But a digital file (whether it’s a book, music, software, etc.) isn’t a THING in the way a pair of socks is. The retail value of my digital book may be $6, but the fact that someone downloads the file for free from a torrent site does not in any way impair my publisher from selling an infinite number of copies of my book for that $6. The publisher didn’t make $6 on the copy of my book that was pirated (and yes, I’m simplifying, cutting out wholesale vs retail, etc.), but the pirated copy doesn’t somehow reduce the available stock of my book. There will still be just as many of my ebooks available for honest people to buy as before.

For these reasons, I have to admit that I don’t get all that bent out of shape when one of my books shows up on a pirate site. That’s not to say I like it or think it’s okay for people to steal my work, but I don’t see those illegally downloaded copies as lost sales or money out of my pocket because I don’t think those people would have bought my book in the first place.

I do, however, see the people who make pirated copies of book available as the worst sort of slime, because they absolutely KNOW they are doing something immoral and illegal. Book piracy is largely a crime of opportunity, and the people who provide the opportunity are the prime offenders.

Now, tell me what you think.

1In a very limited number of cases, I think people stumble across books on a torrent site without realizing it’s a pirated copy. The reason I believe people do occasionally download pirated books in all innocence is that a CP of mine got a fan letter from someone who could only have gotten the book in question from a pirate site since it was no longer available for sale from the original publisher. I doubt the reader would have written a gushing email to the author begging to know when the next book in the series would be available if she’d realized she’d stolen it.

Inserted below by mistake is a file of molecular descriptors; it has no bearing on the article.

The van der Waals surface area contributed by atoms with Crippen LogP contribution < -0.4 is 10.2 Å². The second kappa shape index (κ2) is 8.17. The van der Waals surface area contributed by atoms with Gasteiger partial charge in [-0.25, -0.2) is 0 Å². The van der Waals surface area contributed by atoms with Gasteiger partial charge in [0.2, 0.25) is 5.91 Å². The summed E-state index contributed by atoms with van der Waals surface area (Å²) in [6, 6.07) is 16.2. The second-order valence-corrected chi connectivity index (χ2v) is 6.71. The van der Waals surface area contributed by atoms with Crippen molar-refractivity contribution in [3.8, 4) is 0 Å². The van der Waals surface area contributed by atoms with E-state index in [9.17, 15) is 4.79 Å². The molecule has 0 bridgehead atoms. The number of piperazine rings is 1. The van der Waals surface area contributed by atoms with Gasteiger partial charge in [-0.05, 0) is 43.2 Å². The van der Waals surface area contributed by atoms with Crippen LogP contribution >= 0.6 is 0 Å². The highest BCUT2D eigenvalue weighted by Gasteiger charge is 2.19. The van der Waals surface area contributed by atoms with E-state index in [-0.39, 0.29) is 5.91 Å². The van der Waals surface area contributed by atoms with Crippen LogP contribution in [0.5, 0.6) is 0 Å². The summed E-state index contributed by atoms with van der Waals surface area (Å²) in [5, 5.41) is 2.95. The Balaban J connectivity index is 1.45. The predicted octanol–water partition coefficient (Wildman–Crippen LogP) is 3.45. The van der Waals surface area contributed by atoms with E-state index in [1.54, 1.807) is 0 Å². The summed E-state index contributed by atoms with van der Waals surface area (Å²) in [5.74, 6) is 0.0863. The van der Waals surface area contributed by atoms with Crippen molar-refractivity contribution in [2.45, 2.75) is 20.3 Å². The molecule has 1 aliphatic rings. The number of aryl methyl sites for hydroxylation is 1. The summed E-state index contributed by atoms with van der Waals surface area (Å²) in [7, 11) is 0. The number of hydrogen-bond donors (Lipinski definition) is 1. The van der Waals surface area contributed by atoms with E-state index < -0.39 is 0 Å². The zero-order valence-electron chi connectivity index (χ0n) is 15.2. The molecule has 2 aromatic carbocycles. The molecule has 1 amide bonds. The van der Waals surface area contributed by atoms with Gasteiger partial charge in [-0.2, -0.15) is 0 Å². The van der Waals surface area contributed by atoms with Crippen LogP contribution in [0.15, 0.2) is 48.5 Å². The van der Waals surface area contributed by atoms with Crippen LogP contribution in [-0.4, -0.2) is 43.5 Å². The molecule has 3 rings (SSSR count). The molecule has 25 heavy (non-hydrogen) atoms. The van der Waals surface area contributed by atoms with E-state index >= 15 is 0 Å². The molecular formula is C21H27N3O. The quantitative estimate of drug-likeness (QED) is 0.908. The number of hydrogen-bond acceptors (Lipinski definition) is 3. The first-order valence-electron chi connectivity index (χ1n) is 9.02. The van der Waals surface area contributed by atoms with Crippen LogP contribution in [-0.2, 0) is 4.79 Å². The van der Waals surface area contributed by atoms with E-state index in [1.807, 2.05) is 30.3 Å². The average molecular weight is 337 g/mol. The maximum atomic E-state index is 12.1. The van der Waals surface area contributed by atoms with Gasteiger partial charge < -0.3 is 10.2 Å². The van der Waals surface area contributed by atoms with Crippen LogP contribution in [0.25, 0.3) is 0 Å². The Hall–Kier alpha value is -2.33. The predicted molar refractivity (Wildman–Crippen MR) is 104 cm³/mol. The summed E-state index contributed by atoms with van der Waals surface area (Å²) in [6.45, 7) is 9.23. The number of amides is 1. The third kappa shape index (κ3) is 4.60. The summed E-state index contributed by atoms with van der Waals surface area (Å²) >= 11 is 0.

• Will Entrekin January 14, 2010 at 6:34 pm

    I agree with you, for the most part, about your thievery stance, but I can’t agree that anything in this case is actually “plain and simple.” I can’t say you’re wrong that downloading a book or a song or a movie is stealing, but then again there is a serious case to be made for creative commons and the like as it applies to word of mouth and vast readership. You’re right that a downloaded book does not equal a lost sale, because one just can’t equate the two, but on the other hand, locking up information to be less accessible doesn’t seem to be an easy solution.

    Me, I can’t find the righteous indignation against people sharing books. My collection is a free download because it’s arguable whether 99 cents or so for every copy sold is more or less valuable than the book being freely available to increase exposure. “Avatar” is already the second highest-grossing movie in Hollywood history, and it’s in addition one of the most widely pirated; “Wolverine” was widely available before its release and performed relatively solidly at the box office.

    Stealing is morally wrong. But then again, should art belong to the culture or to the artist? I’d argue better to belong to the former so long as the latter is adequately compensated.

    Yeah, people who downloaded Avatar stole it, I guess, but does James Cameron or his studio actually need more money?

  • Jackie Barbosa January 14, 2010 at 7:01 pm

    Hi Will!

    So much to discuss, so little time :).

    I don’t have any particular righteous indignation about sharing books, either. But I see a vast difference between sharing books with people one knows (e.g., friends, family, etc.) and putting them up for download on a huge online network of people you’ve never met. Piracy isn’t, generally, an “I loved this book and I want you–personally–to read it because it’s so wonderful” kind of thing. It’s more of a “I’m putting this up here so no one has to pay for it, neener neener neener” kind of thing, at least IMO.